Converting single sink vanity to double vanity

Discussion in 'Plumbing Forum, Professional & DIY Advice' started by xceebeex, Nov 20, 2011.

  1. xceebeex

    xceebeex New Member

    Messages:
    3
    Location:
    Owego, NY
    I am refinishing our master bathroom (as part of the process of getting everything back together from the flood) and I am going to convert from a single sink vanity to a double. I don't necessarily want to take the "easy" way out just to get it plumbed, I want it to be as close to the right way to do it as I can.

    The existing plumbing is kinda weird where the drain comes out of the wall off center and then goes towards the center where the single sink was. I have a feeling I am going to have to redo this anyway when I switch to a new vanity since most vanities have drawers and whatnot. I want to make sure both sinks are vented properly and have the right type of trap/drain as well so I don't run in to problems.

    Attached are a couple pictures, one of what it looks like in the bathroom and the others are what it looks like from in the basement. Luckily, I have pretty easy access to everything, but unfortunately it is 2x3's which is going to make it a tight fit for the PVC. So can anyone photoshop something that is the "right" way to do it?

    Thanks!

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  2. mtcummins

    mtcummins In the Trades

    Messages:
    380
    Location:
    Pittsburgh PA
    so i assume you want one bowl left of where the existing one is and one right of it? if so, you should take out that angled drain and put in a normal straight out pipe for the left bowl, then probably the best bet would be to copy what you see in the basement and bring another drain line up where you want the new right bowl. this way you reduce the holes in the 2x3 studs, and you have easy access, so might as well. above that, you'll have to take the vent off the top of the new line up and over through the studs to tie into the existing line, unless there's some better solution that i can't see higher above the picture. Often it is easier to take the vent up into the ceiling and then over to tie in to the existing line, but I can't see that.

    if the water lines are in a location that won't be in the way, you can simply buy a splitter to put on the top of each supply, and run a longer set of braided stainless supply lines from each side of each splitter to each sink. If you're comfortable soldering, I'd take advantage of your easy access and put in a new set of supply lines under each sink. Also, i'd move the supply lines into the wall cavity rather than bringing them up through the floor... take them about 20" up inside the wall and turn them 90 degrees through the wall and put the shutoffs there. much cleaner install and leaves floor of your cabinets free.
  3. xceebeex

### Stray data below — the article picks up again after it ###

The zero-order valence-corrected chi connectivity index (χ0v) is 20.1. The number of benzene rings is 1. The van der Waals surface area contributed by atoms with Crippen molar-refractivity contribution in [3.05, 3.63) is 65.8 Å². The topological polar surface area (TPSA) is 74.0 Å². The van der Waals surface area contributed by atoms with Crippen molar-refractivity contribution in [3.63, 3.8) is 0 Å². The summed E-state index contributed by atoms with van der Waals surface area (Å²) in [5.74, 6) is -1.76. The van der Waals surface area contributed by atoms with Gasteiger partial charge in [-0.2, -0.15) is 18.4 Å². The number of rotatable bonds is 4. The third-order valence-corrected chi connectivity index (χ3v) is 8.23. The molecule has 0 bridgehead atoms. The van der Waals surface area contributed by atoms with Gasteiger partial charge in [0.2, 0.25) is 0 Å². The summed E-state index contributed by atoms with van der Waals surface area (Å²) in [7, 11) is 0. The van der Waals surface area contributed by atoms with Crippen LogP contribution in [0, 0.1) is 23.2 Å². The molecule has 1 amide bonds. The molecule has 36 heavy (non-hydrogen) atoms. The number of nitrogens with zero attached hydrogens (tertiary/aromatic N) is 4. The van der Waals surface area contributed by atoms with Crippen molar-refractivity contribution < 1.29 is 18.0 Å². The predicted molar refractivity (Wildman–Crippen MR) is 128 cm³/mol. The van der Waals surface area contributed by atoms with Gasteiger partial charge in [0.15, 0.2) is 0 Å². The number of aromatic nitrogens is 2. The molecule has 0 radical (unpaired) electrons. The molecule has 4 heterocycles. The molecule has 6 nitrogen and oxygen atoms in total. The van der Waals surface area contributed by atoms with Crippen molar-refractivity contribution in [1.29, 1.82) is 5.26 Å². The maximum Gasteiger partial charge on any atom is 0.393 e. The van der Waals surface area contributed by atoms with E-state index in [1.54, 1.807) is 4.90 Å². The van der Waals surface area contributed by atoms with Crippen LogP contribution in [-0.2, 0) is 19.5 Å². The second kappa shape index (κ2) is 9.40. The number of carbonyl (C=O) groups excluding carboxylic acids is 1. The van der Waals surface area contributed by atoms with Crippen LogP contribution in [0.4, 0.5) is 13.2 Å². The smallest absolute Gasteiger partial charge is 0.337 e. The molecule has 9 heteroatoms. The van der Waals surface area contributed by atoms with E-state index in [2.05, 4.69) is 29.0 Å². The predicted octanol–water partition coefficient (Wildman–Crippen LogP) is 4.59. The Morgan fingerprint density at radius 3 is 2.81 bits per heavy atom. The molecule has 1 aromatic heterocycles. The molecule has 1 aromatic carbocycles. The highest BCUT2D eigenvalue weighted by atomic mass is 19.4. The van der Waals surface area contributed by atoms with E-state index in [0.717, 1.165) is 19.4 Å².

xceebeex New Member

    Messages:
    3
    Location:
    Owego, NY
    Thanks for the response! Can I split off of the 1.5" pipe in the basement to run the second drain pipe up or do I have to tie in to the 4" pipe exactly like the existing one? I am thinking about re-running the supply lines in to that cavity so I don't have to drill/cut in to a brand new vanity (plus I hate having the pipes come up through the floor like that, the toilet is the same). Also, I am assuming since I will be running two separate drains then I would want a trap for each sink just like the existing one? As far as tapping in to the vent pipe, I can't really tap in any higher than what you see in the picture because right above where the drywall is cut out there is a medicine cabinet that is recessed so I can't pass behind there.
  4. mtcummins

    mtcummins In the Trades

    Messages:
    380
    Location:
    Pittsburgh PA
    you could, but with the main line right there easily accessible, i'd just tie it in direct.

    If venting is a big problem, you could put an AAV under the right lav, but this isn't preferable when you have the ability to hard vent it fairly easily.

    yes, i believe it is required for double bathroom sinks to have 2 traps. in most areas, kitchen sinks don't have this requirement (my area requires it for double bowl kitchen sinks too)
  5. xceebeex

    xceebeex New Member

    Messages:
    3
    Location:
    Owego, NY
    Ok, well I am getting ready to go get all of the pipe and fittings I need to redo the plumbing but have another question. I am probably going to cut the supply lines in the basement and re-route them to come up through the cavity and out of the wall to the sinks, but my question is if it is worth it to go with pex? I would think it would be a little easier for me to run, but I am not sure if it is a great idea to go from copper to pex to the sink. If pex is a good way to go for this application, what is the proper way to tie in the shutoff valves and whatnot so they are “rigid”?

    Also, would you do separate shutoffs for each sink or just one shutoff for the main supply?
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